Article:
The town of Amherst recently conducted a month-long community solar development survey. The comprehensive survey was designed to help identify community values as they relate to potential large scale solar development in the town.
The survey was developed and administered by a consultant, GZA GeoEnvironmental, Inc. Two town committees, the Energy and Climate Action Committee (ECAC) and the Solar Bylaw Working Group (SBWG), contributed to the development of the survey. Two in-person community workshops and input collected at an Engage Amherst webpage were also quantified in the results. Both groups had referred to the importance of gathering resident input to guide their committees’ mandates.
Last week, the consultant delivered the “Town of Amherst Solar Assessment Outreach Findings” at two online committee meetings. The first presentation was at the Energy And Climate Action Committee (ECAC) meeting held on Wednesday, April 26, and the second at the Solar Bylaw Working Group (SBWG) meeting on April 28.
The most notable results from the survey were:
• 90% of respondents want to see large scale solar installed on parking lot canopies and rooftops.
• Little support for large-scale industrial solar on forest land
• Little support for large-scale industrial solar on agricultural land or open space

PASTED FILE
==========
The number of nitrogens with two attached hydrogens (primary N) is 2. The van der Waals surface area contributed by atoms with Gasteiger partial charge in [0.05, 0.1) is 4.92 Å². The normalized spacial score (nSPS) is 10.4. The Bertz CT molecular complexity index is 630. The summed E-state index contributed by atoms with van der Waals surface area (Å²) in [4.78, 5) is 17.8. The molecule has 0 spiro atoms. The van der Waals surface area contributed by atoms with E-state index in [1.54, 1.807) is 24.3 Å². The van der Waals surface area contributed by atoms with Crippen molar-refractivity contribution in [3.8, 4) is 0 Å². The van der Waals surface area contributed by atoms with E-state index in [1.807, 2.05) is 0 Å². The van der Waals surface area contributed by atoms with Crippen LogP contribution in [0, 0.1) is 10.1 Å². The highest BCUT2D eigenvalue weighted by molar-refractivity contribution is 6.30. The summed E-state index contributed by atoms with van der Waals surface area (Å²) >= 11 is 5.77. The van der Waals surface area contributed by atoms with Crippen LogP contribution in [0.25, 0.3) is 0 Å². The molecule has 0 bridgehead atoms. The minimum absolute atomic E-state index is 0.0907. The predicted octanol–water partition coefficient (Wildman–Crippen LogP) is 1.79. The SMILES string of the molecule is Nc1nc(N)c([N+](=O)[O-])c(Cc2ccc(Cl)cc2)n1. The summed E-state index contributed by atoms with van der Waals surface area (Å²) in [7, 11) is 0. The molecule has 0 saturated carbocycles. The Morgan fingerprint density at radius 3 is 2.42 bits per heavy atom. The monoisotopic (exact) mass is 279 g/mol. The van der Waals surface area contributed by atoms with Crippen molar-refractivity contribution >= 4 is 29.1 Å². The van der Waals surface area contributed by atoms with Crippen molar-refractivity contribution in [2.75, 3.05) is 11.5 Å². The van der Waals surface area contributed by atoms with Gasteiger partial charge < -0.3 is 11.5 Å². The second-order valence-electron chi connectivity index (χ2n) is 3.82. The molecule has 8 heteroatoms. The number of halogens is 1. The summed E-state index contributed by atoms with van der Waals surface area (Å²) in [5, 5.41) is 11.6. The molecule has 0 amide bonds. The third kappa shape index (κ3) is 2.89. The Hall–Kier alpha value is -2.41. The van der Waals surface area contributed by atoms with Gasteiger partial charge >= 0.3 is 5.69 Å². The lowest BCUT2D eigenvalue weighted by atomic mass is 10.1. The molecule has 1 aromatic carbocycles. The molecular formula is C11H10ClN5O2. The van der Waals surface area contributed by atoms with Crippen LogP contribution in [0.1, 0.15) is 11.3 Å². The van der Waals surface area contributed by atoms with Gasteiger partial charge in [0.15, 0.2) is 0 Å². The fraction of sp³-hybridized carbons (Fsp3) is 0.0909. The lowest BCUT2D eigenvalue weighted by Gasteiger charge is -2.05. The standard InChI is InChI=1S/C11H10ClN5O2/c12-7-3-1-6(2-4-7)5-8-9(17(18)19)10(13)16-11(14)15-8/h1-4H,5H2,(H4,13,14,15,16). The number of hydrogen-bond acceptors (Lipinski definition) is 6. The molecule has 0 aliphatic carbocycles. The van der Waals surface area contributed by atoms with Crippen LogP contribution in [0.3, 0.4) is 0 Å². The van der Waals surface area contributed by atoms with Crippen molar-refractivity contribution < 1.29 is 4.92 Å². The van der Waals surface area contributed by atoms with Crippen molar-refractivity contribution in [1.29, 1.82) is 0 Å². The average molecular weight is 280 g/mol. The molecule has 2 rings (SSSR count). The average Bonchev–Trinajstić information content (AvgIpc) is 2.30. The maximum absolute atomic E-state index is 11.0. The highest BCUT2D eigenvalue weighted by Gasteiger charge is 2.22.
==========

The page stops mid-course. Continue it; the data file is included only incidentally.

• Some respondents showed interest in Dual-Use Agriculture/Solar.
• Most respondents support a strong solar bylaw that strictly regulates where solar can be constructed.
• Most respondents were aware of carbon emission targets and believe they are important.
After the presentation, the ECAC members did not have much to say about the long-awaited survey results, although some members expressed concerns about the survey demographics. They were concerned that survey respondents might not be representative of all Amherst residents. Two ECAC members, Steve Roof and Lori Golden, questioned the methodology of the survey. It is unclear how the data from the survey will be used by the ECAC in the future.
During the April 28 presentation to the SBWG questions from Jack Jemsek and Janet McGowan focused on interpreting the graphs because survey questions had different formats, and the meaning of percentages were not always clear. Jemsek was curious as to why there were various questions about water security and safety given that the Water Supply Protection Committee’s (WSPC) White Paper addressed this topic. Adrienne Dunk and others suggested that the White Paper from the WSPC might need to be more broadly distributed.
The survey’s evidence of broad support for canopies produced a robust discussion. Jemsek noted that the town does not have much asphalt where canopies might be constructed. He wondered if Amherst might lease parking lots from the college or university.
McGowan noted that the SBWG can make recommendations to the Town Council to encourage roof top solar as well as canopies through tax incentives to individuals and businesses.
Dunk and Town Sustainability Coordinator Stephanie Ciccarello emphasized there will be a report forthcoming with more detail and narrative.